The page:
Incognito (Law and Crime Series Book 2)
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This tumor, called a glioblastoma, had blossomed from beneath a structure called the thalamus, impinged on the hypothalamus, and compressed a third region called the amygdala. The amygdala is involved in emotional regulation, especially of fear and aggression. By the late s, researchers had discovered that damage to the amygdala caused emotional and social disturbances. Female monkeys with amygdala damage often neglected or physically abused their infants.
In humans, activity in the amygdala increases when people are shown threatening faces, are put into frightening situations, or experience social phobias. As we develop better technologies for probing the brain, we detect more problems, and link them more easily to aberrant behavior. He developed an interest in child pornography—and not just a little interest, but an overwhelming one. He poured his time into child-pornography Web sites and magazines. He also solicited prostitution at a massage parlor, something he said he had never previously done.
He worked to hide his acts, but subtle sexual advances toward his prepubescent stepdaughter alarmed his wife, who soon discovered his collection of child pornography. He was removed from his house, found guilty of child molestation, and sentenced to rehabilitation in lieu of prison. In the rehabilitation program, he made inappropriate sexual advances toward the staff and other clients, and was expelled and routed toward prison.
At the same time, Alex was complaining of worsening headaches. He underwent a brain scan, which revealed a massive tumor in his orbitofrontal cortex.
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Neurosurgeons removed the tumor. The year after the brain surgery, his pedophilic behavior began to return. The neuroradiologist discovered that a portion of the tumor had been missed in the surgery and was regrowing—and Alex went back under the knife. After the removal of the remaining tumor, his behavior again returned to normal. When your biology changes, so can your decision-making and your desires. Although acting on such drives is popularly thought to be a free choice, the most cursory examination of the evidence demonstrates the limits of that assumption. When the frontal lobes are compromised, people become disinhibited, and startling behaviors can emerge.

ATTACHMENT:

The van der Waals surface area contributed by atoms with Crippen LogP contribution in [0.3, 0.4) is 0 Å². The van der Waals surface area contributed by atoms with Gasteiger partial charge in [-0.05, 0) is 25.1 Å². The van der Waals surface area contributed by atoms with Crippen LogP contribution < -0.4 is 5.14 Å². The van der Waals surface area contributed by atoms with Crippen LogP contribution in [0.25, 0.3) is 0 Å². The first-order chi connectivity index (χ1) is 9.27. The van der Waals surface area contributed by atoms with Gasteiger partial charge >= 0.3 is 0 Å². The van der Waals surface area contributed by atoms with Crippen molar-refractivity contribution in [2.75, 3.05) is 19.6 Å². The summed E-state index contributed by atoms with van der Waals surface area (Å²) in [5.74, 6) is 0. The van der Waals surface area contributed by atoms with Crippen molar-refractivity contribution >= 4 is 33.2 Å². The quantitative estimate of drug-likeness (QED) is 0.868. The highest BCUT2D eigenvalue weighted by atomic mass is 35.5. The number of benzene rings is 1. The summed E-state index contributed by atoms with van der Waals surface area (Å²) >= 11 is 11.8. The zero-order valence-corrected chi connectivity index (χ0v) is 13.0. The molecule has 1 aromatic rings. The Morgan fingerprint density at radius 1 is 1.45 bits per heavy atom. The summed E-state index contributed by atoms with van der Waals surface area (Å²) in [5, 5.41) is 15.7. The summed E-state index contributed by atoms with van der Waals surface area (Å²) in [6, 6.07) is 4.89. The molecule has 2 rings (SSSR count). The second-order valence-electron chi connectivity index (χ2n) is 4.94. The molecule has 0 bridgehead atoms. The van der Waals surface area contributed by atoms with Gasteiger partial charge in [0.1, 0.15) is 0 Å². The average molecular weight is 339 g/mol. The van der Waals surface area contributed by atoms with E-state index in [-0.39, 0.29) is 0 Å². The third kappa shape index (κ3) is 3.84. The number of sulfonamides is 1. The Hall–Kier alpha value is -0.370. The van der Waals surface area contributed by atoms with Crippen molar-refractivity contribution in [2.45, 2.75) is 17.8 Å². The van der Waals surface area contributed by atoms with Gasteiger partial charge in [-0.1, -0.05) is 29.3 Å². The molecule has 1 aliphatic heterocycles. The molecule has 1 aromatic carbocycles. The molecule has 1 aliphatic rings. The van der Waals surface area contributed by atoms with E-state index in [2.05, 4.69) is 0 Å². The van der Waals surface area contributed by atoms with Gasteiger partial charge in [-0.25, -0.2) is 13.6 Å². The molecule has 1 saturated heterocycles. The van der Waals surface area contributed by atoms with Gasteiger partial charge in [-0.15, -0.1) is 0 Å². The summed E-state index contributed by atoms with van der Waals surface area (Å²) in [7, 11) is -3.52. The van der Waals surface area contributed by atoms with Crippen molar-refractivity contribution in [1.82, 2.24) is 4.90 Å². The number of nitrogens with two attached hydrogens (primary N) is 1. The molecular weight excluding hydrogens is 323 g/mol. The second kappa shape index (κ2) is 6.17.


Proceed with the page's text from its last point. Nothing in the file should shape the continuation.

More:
Disinhibition is commonly seen in patients with frontotemporal dementia, a tragic disease in which the frontal and temporal lobes degenerate. With the loss of that brain tissue, patients lose the ability to control their hidden impulses. To the frustration of their loved ones, these patients violate social norms in endless ways: shoplifting in front of store managers, removing their clothes in public, running stop signs, breaking out in song at inappropriate times, eating food scraps found in public trash cans, being physically aggressive or sexually transgressive.
Changes in the balance of brain chemistry, even small ones, can also cause large and unexpected changes in behavior.
When patients were given a drug called pramipexole, some of them turned into gamblers. And not just casual gamblers, but pathological gamblers. These were people who had never gambled much before, and now they were flying off to Vegas. Some patients became consumed with Internet poker, racking up unpayable credit-card bills. For several, the new addiction reached beyond gambling, to compulsive eating, excessive alcohol consumption, and hypersexuality. What was going on?